The sheer volume of data now available has triggered all sorts of concerns about what should and shouldn’t be accessible. But Stan is not overly impressed with recent fears regarding privacy and big data.
“The good side of big data is that we know a lot about people, the bad side is that there are always some actors who will abuse it,” he concedes, suggesting that perhaps the real issue is not so much what data businesses can access, but rather what they are going to do with it.
“Consumers are asking themselves: ‘I am sharing all this personal information, but what is in it for me?’ And that is a very legitimate question,” says Stan. “My frustration is that conversations are focusing on ‘let me protect your data’ and not enough on ‘what’s in it for the consumer’.”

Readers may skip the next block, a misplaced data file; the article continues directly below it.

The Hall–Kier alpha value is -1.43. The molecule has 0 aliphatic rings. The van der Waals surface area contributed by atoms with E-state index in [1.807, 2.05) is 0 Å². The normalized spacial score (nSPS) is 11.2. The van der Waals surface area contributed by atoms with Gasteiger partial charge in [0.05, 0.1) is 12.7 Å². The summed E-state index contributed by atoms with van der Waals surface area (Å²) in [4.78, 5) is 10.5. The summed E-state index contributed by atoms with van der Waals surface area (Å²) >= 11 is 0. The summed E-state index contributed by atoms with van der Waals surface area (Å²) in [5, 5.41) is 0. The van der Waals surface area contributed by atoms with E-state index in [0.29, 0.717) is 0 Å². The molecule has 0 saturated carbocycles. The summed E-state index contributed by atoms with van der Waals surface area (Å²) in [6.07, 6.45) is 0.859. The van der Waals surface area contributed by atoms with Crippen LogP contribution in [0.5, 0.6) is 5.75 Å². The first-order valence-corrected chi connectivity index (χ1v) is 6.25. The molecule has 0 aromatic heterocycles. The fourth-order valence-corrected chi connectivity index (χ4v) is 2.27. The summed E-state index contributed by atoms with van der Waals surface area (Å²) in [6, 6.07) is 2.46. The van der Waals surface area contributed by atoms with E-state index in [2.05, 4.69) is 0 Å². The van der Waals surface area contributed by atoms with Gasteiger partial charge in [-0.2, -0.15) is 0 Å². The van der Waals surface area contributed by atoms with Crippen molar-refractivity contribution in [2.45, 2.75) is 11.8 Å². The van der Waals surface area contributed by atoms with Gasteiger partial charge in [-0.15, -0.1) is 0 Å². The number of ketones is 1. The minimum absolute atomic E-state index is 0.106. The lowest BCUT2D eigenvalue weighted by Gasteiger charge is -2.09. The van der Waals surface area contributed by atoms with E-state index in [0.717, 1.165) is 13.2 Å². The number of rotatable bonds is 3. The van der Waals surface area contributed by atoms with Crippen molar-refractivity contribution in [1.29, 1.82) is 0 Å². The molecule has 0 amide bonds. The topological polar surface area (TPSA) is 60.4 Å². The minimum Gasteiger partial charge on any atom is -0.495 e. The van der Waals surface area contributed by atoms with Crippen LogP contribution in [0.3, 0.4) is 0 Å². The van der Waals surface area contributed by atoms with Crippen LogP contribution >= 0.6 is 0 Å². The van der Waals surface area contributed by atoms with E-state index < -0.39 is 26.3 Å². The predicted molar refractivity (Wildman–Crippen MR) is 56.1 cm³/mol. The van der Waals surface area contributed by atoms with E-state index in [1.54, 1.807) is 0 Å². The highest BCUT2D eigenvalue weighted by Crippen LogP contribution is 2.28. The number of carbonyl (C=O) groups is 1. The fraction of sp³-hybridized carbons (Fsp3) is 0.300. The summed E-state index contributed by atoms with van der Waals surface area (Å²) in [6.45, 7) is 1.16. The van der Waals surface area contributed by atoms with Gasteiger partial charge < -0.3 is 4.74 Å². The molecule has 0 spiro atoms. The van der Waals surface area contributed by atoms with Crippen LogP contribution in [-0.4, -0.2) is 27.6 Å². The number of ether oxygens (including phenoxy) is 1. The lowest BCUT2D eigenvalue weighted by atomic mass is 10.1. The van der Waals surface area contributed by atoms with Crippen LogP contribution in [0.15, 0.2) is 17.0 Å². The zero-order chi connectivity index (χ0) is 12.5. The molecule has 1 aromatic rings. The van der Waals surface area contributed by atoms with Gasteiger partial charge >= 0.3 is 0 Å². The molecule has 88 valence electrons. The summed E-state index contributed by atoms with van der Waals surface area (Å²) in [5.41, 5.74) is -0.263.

Another frustration for Stan is the fixation with the novelty of big data. “I just don’t buy into that, because data was always big relative to the computing power there was at the time. So when I started, we used to do manual tabulations of questionnaires from surveys among 1,000 people and that was considered big data. But now a 13-year-old can do a survey with an app and get 2,000 questionnaires analysed in five minutes… so it’s all relative.”